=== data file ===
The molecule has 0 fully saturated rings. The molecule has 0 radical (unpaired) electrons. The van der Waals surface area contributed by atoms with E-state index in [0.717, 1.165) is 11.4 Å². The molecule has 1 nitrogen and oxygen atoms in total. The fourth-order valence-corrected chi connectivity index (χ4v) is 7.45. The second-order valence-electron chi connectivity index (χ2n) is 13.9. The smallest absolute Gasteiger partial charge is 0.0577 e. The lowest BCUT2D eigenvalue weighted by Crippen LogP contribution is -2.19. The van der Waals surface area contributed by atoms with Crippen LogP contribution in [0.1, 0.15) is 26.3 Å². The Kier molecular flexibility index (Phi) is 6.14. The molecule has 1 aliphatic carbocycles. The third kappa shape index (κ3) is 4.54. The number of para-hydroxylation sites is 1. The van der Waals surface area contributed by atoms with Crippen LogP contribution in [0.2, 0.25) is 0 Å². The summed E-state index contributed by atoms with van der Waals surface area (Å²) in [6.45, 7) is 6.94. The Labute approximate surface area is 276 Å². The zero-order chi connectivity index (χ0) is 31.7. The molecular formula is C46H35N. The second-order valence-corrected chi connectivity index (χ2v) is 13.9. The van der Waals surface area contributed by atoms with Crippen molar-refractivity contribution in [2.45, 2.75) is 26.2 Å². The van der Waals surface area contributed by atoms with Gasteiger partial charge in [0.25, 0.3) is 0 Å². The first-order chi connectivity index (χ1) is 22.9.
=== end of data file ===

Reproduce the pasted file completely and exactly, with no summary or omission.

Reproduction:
The molecule has 0 fully saturated rings. The molecule has 0 radical (unpaired) electrons. The van der Waals surface area contributed by atoms with E-state index in [0.717, 1.165) is 11.4 Å². The molecule has 1 nitrogen and oxygen atoms in total. The fourth-order valence-corrected chi connectivity index (χ4v) is 7.45. The second-order valence-electron chi connectivity index (χ2n) is 13.9. The smallest absolute Gasteiger partial charge is 0.0577 e. The lowest BCUT2D eigenvalue weighted by Crippen LogP contribution is -2.19. The van der Waals surface area contributed by atoms with Crippen LogP contribution in [0.1, 0.15) is 26.3 Å². The Kier molecular flexibility index (Phi) is 6.14. The molecule has 1 aliphatic carbocycles. The third kappa shape index (κ3) is 4.54. The number of para-hydroxylation sites is 1. The van der Waals surface area contributed by atoms with Crippen LogP contribution in [0.2, 0.25) is 0 Å². The summed E-state index contributed by atoms with van der Waals surface area (Å²) in [6.45, 7) is 6.94. The Labute approximate surface area is 276 Å². The zero-order chi connectivity index (χ0) is 31.7. The molecular formula is C46H35N. The second-order valence-corrected chi connectivity index (χ2v) is 13.9. The van der Waals surface area contributed by atoms with Crippen molar-refractivity contribution in [2.45, 2.75) is 26.2 Å². The van der Waals surface area contributed by atoms with Gasteiger partial charge in [0.25, 0.3) is 0 Å². The first-order chi connectivity index (χ1) is 22.9.